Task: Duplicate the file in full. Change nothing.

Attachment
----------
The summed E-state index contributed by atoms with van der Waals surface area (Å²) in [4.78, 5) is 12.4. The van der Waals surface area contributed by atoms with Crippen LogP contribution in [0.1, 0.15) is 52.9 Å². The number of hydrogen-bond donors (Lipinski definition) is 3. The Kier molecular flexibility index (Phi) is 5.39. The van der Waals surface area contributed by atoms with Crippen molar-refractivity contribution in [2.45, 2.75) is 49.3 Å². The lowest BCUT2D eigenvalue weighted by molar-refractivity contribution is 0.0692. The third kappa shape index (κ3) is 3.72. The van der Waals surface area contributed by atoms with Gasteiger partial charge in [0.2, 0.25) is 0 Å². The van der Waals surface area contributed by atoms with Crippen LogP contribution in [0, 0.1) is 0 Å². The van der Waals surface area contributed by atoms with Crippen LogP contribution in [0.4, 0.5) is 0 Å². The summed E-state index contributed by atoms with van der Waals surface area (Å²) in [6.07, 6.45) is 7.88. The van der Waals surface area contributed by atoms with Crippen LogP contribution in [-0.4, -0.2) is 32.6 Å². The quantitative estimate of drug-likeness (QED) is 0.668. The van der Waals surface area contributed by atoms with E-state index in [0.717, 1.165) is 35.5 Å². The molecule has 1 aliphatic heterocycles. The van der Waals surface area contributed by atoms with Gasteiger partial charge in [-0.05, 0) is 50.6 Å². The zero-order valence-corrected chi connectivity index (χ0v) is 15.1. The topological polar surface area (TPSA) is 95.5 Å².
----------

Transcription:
The summed E-state index contributed by atoms with van der Waals surface area (Å²) in [4.78, 5) is 12.4. The van der Waals surface area contributed by atoms with Crippen LogP contribution in [0.1, 0.15) is 52.9 Å². The number of hydrogen-bond donors (Lipinski definition) is 3. The Kier molecular flexibility index (Phi) is 5.39. The van der Waals surface area contributed by atoms with Crippen molar-refractivity contribution in [2.45, 2.75) is 49.3 Å². The lowest BCUT2D eigenvalue weighted by molar-refractivity contribution is 0.0692. The third kappa shape index (κ3) is 3.72. The van der Waals surface area contributed by atoms with Gasteiger partial charge in [0.2, 0.25) is 0 Å². The van der Waals surface area contributed by atoms with Crippen LogP contribution in [0, 0.1) is 0 Å². The van der Waals surface area contributed by atoms with Crippen LogP contribution in [0.4, 0.5) is 0 Å². The summed E-state index contributed by atoms with van der Waals surface area (Å²) in [6.07, 6.45) is 7.88. The van der Waals surface area contributed by atoms with Crippen LogP contribution in [-0.4, -0.2) is 32.6 Å². The quantitative estimate of drug-likeness (QED) is 0.668. The van der Waals surface area contributed by atoms with E-state index in [0.717, 1.165) is 35.5 Å². The molecule has 1 aliphatic heterocycles. The van der Waals surface area contributed by atoms with Gasteiger partial charge in [-0.05, 0) is 50.6 Å². The zero-order valence-corrected chi connectivity index (χ0v) is 15.1. The topological polar surface area (TPSA) is 95.5 Å².